Nicki Minaj has been relatively quiet for 2018. She hadn't tweeted since December of last year, causing her Barbz to speculate she was taking time off to hit the studio. This week, her legion of fans noticed the Pinkprint rapper tweeting and deleting a mysterious countdown, which proved to be a cryptic marketing tactic for her new singles "Barbie Tingz" and "Chun-Li." Minaj is back and her new work is a sign that she doesn't plan on slowing up.
Nicki premiered "Barbie Tingz" and "Chun-Li" in an interview with Zane Lowe on Beats 1. In her first interview for the year, Minaj opens up on the process for writing her upcoming album. "It put my focus back on what it needed to be on—the music," she said after addressing her disappearance from social media. She even opened up about being caught in the middle of Meek Mill and Drake's beef. "At the time I did love both of them. I couldn't erase the love I had for my team, but I also couldn't speak out, I couldn't say much." Breaking her silence since Meek's incarceration, she was hesitant to speak on what knew about the case. "The judge in question did everything I asked of her. I can't badmouth her because I met her personally," she said.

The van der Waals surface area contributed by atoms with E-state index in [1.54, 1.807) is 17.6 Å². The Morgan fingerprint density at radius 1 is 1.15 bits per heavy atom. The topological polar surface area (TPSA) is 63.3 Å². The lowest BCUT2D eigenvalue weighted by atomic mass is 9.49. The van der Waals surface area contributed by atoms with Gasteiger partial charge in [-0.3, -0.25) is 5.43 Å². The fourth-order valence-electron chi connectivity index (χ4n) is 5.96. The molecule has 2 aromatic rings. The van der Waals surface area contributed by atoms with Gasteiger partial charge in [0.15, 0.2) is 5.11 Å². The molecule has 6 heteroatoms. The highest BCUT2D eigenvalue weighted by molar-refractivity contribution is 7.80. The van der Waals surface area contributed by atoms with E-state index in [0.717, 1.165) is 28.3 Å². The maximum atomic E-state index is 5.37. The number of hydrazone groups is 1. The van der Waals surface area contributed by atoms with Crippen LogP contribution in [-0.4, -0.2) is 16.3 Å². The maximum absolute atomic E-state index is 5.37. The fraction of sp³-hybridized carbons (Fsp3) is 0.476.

She was very brief on the details on the album and secret documentary, but let the public know she began working on the upcoming album since December with some songs dating back as far as a year and half ago.
Listen to the "Barbie Tingz" and "Chun-Li" below.
To be honest, it's a good moment to be a woman in music, but more specifically a woman in hip-hop. With a traditional business model that focuses on one woman at a time, 2018 is proof that as consumers we've outgrown that antiquated system. Minaj's last album, Pinkprint was released in 2014 and the world has changed since then. We're sitting in the midst of an administration where women are constantly rallying for civil liberties and speaking up against the abuse of power in male dominated industries. Music's reckoning is happening considerably slower than the one in Hollywood, but being present and visible is activism in itself. Whether you're a Barb, Bardi Gang member, both, or neither, it's a sign that we can coexist in ways men don't even have to think twice about.
Kristin Corry is a staff writer at Noisey. Follow her on Twitter.
This article originally appeared on Noisey US.